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Hate Crime: What it is and the Laws surrounding it

One of the many struggles of humanity in recent decades is to curb racial discrimination. As we mourned the casualties influenced by race, we have set efforts for such atrocities to never occur once more. We have authored laws and reinforced cultural norms to banish forever such discrimination which once placed people of color in chains. However, there are still trace cases of racism in our communities. Cases which lead to violence of those oppressed are referred to as hate crime. Let us tackle this form of crime to gain a better insight on what fuels it.

Also referred to as bias-motivated crime, it usually arises from prejudices against the target’s membership in a certain social group or race. Aside from race, groups differentiated by sex, ethnicity, disability, language, among others can also be the target of this form of crime. It is considered a form of crime if any criminal acts are done on any members of such groups due to them simply being part of them and for no other reason. Initially, the term ‘hate crime’ referred to unauthorized punishment of criminal by extrajudicial means. It has since been recognized as execution outside of normal justice, motivated by suppression of minorities.

Biases are considered criminal if they involve physical assault, bullying, harassment, damage to property, verbal abuse and insults, or even graffiti against members of the victimized groups. Due to the discrimination that members are exposed to, a hate crime can cause serious psychological consequences on its victims as compared to other crimes, often leading to depression and anxiety.  For the groups involved, this may cause generalized terror as members feel vulnerable in their communities and lose their sense of security.  Widespread hate crime can also cause division and factionalism especially for multicultural communities who consider these biases as norms and tend to sever bonds once formed among its citizens.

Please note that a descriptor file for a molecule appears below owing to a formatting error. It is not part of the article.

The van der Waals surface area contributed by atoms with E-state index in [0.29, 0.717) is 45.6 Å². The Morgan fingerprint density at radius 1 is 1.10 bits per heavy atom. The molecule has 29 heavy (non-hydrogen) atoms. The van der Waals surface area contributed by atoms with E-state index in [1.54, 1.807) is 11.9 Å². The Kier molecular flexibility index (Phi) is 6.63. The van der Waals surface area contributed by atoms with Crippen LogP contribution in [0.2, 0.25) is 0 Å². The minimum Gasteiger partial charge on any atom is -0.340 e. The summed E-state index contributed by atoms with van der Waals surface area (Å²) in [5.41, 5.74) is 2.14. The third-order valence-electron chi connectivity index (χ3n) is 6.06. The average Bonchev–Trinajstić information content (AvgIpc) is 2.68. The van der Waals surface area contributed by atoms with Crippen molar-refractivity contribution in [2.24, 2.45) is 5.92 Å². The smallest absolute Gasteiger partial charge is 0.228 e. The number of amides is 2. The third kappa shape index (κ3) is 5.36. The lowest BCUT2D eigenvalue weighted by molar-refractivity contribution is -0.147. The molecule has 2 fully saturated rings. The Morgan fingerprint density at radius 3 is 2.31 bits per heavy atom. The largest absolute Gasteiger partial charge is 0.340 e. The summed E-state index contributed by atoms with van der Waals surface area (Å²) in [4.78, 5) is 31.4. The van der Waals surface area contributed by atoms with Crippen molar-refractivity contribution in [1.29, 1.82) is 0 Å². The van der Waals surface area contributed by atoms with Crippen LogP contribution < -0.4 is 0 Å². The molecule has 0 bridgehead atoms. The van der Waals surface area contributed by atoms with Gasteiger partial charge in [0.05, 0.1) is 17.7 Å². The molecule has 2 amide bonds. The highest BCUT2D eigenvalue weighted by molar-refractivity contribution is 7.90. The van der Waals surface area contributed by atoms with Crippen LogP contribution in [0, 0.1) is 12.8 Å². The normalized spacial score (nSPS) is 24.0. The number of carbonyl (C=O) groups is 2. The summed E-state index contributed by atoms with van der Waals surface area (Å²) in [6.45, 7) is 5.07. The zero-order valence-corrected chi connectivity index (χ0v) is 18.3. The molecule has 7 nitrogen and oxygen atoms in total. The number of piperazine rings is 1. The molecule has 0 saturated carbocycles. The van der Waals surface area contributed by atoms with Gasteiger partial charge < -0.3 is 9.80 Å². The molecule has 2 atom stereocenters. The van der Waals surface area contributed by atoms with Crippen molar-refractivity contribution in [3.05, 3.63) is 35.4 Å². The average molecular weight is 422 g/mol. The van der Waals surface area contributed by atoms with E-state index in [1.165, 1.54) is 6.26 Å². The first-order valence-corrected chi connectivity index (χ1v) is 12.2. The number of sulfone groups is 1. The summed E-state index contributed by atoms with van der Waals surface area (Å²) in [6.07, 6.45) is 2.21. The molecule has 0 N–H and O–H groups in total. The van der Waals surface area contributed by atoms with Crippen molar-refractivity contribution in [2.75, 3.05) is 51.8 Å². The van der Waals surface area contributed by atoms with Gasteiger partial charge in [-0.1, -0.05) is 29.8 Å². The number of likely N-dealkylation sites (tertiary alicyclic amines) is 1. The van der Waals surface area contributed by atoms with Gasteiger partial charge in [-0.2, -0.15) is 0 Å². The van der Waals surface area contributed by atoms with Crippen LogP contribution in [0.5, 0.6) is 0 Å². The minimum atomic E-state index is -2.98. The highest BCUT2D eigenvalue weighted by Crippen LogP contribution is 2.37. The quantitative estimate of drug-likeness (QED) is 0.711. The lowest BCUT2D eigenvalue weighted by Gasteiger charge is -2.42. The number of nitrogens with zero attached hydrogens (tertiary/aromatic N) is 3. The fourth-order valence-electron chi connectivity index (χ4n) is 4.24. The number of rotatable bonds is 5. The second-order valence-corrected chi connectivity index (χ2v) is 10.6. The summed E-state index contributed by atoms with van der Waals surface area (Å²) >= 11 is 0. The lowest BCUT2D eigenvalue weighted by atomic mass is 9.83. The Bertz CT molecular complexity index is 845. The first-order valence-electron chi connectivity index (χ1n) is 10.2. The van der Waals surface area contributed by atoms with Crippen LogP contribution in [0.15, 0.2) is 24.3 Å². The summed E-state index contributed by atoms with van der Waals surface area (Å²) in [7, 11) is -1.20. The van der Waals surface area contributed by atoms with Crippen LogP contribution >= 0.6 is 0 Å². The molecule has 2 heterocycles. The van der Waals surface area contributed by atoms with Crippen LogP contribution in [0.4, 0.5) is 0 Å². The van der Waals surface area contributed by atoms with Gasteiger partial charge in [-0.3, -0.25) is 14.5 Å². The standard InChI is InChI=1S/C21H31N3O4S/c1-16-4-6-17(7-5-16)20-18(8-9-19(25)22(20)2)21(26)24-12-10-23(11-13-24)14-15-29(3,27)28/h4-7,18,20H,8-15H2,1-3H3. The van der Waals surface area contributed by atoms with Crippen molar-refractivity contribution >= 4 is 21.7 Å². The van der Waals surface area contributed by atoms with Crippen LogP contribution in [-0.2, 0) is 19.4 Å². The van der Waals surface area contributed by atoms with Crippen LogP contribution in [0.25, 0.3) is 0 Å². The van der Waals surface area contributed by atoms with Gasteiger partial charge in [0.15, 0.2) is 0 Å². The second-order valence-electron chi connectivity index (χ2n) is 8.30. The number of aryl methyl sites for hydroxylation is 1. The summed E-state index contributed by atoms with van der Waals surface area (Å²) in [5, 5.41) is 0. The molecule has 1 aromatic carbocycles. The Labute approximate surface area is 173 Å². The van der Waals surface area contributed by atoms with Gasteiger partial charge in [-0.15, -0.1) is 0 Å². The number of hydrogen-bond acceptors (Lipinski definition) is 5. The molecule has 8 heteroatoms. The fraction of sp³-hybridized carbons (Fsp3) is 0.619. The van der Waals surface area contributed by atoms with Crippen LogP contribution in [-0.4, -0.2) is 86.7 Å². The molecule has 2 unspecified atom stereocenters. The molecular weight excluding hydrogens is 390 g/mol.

To curb such incidents and deter bias-motivated violence, hate crime laws have long been enacted by almost all nations globally. In the law, hate crimes are considered more grave than hate speech and are given greater penalties. In the U.S, hate crime laws are upheld by both the Supreme Court and lower courts. The first to be passed in the US is the Civil Rights Act of 1871 after the American Civil War, aimed to fight the growing number of racially-motivated crimes.  The Violent Crime Control and Law Enforcement Act also increase the penalties for hate crimes fuelled by race, color, or religion.